In our modern day world, we use the phrase “10-4” (ten four) to mean “I heard and understand what you said.”
That is actually the meaning of the phrase in its origin, too. Back in the early days of radio use, policemen realized that speed and encrypted messages were best when trying to communicate with each other.
An employee of the Illinois State Police, Charlie Hopper, took a series of numbers and assigned each number its own meaning. For example, the number 1 meant “bad connection” while the number 9 meant “say again or repeat.”
This shortened method of communication was quickly adopted, but there was a slight problem. Due to the technology available at the time, early radios sometimes did not effectively transmit the first part of a message. By adding the word “ten” in front of the coded number, radio users were guaranteed to get the important part of the message.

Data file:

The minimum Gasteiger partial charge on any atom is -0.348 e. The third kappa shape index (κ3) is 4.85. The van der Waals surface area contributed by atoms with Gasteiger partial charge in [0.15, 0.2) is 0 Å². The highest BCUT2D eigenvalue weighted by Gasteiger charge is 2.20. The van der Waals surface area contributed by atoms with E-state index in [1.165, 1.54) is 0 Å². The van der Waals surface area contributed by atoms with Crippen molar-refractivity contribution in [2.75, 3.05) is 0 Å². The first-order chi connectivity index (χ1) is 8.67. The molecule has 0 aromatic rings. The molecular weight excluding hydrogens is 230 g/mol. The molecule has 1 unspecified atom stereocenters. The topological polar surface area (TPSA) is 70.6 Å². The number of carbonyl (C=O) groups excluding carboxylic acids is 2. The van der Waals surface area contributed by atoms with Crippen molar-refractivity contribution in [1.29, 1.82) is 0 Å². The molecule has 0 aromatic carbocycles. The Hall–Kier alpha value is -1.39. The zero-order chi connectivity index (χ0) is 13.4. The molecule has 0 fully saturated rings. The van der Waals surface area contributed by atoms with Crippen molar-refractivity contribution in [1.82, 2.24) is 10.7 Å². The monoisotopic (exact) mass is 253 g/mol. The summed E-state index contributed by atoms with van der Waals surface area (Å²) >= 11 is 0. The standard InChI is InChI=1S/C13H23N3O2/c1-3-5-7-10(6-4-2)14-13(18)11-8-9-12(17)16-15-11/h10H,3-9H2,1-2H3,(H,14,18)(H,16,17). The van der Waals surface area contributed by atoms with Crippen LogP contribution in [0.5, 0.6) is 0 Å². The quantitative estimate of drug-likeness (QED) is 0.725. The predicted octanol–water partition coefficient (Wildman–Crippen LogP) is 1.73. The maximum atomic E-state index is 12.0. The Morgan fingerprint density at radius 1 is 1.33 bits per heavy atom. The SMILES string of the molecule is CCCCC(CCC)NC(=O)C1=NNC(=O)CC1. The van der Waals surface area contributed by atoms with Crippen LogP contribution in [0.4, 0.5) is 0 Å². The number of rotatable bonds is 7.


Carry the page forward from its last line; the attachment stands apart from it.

Thus, “10-4” was used to communicate the phrase “I acknowledge.”
During the advent of television in the 1950s, households began to hear the phrase used in police dramas. This helped the public to understand the meaning of the phrase. Later on, CB radio users adopted the same codes and this spread the popularity of the phrase “10-4” even further.
By the 1980s, the phrase “10-4” was in wide use by the entire country and everyone understood its meaning without difficulty.
This phrase (and other ten codes) began to be phased out of use in the early 2000s.